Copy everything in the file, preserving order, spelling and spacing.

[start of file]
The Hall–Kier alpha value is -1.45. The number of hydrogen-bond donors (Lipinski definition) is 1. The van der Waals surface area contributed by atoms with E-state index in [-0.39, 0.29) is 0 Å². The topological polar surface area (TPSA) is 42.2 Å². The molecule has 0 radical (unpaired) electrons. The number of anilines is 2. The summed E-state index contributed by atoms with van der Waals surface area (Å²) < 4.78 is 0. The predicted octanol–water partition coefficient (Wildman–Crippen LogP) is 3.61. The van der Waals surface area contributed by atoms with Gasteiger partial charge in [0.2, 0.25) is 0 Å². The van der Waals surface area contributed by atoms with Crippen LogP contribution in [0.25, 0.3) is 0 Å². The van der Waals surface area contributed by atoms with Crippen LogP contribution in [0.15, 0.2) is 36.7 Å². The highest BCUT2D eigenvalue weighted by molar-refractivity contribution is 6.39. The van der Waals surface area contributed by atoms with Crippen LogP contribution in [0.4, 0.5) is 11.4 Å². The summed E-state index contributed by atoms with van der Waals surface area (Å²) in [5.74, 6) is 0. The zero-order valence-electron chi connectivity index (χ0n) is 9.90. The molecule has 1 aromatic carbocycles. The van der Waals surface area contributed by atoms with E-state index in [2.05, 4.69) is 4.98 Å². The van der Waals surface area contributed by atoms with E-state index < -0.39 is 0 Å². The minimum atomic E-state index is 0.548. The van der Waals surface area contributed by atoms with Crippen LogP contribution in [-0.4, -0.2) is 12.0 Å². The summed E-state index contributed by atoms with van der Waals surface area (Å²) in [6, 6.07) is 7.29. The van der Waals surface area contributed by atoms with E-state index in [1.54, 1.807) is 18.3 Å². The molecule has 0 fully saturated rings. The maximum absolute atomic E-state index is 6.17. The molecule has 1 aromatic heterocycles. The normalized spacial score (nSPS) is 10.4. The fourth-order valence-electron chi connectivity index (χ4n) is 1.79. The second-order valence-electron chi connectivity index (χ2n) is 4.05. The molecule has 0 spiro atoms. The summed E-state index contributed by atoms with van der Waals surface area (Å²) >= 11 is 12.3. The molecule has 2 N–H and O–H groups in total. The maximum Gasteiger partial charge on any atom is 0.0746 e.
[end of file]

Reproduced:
The Hall–Kier alpha value is -1.45. The number of hydrogen-bond donors (Lipinski definition) is 1. The van der Waals surface area contributed by atoms with E-state index in [-0.39, 0.29) is 0 Å². The topological polar surface area (TPSA) is 42.2 Å². The molecule has 0 radical (unpaired) electrons. The number of anilines is 2. The summed E-state index contributed by atoms with van der Waals surface area (Å²) < 4.78 is 0. The predicted octanol–water partition coefficient (Wildman–Crippen LogP) is 3.61. The van der Waals surface area contributed by atoms with Gasteiger partial charge in [0.2, 0.25) is 0 Å². The van der Waals surface area contributed by atoms with Crippen LogP contribution in [0.25, 0.3) is 0 Å². The van der Waals surface area contributed by atoms with Crippen LogP contribution in [0.15, 0.2) is 36.7 Å². The highest BCUT2D eigenvalue weighted by molar-refractivity contribution is 6.39. The van der Waals surface area contributed by atoms with Crippen LogP contribution in [0.4, 0.5) is 11.4 Å². The summed E-state index contributed by atoms with van der Waals surface area (Å²) in [5.74, 6) is 0. The zero-order valence-electron chi connectivity index (χ0n) is 9.90. The molecule has 1 aromatic carbocycles. The van der Waals surface area contributed by atoms with E-state index in [2.05, 4.69) is 4.98 Å². The van der Waals surface area contributed by atoms with E-state index < -0.39 is 0 Å². The minimum atomic E-state index is 0.548. The van der Waals surface area contributed by atoms with Crippen LogP contribution in [-0.4, -0.2) is 12.0 Å². The summed E-state index contributed by atoms with van der Waals surface area (Å²) in [6, 6.07) is 7.29. The van der Waals surface area contributed by atoms with E-state index in [1.54, 1.807) is 18.3 Å². The molecule has 0 fully saturated rings. The maximum absolute atomic E-state index is 6.17. The molecule has 1 aromatic heterocycles. The normalized spacial score (nSPS) is 10.4. The fourth-order valence-electron chi connectivity index (χ4n) is 1.79. The second-order valence-electron chi connectivity index (χ2n) is 4.05. The molecule has 0 spiro atoms. The summed E-state index contributed by atoms with van der Waals surface area (Å²) >= 11 is 12.3. The molecule has 2 N–H and O–H groups in total. The maximum Gasteiger partial charge on any atom is 0.0746 e.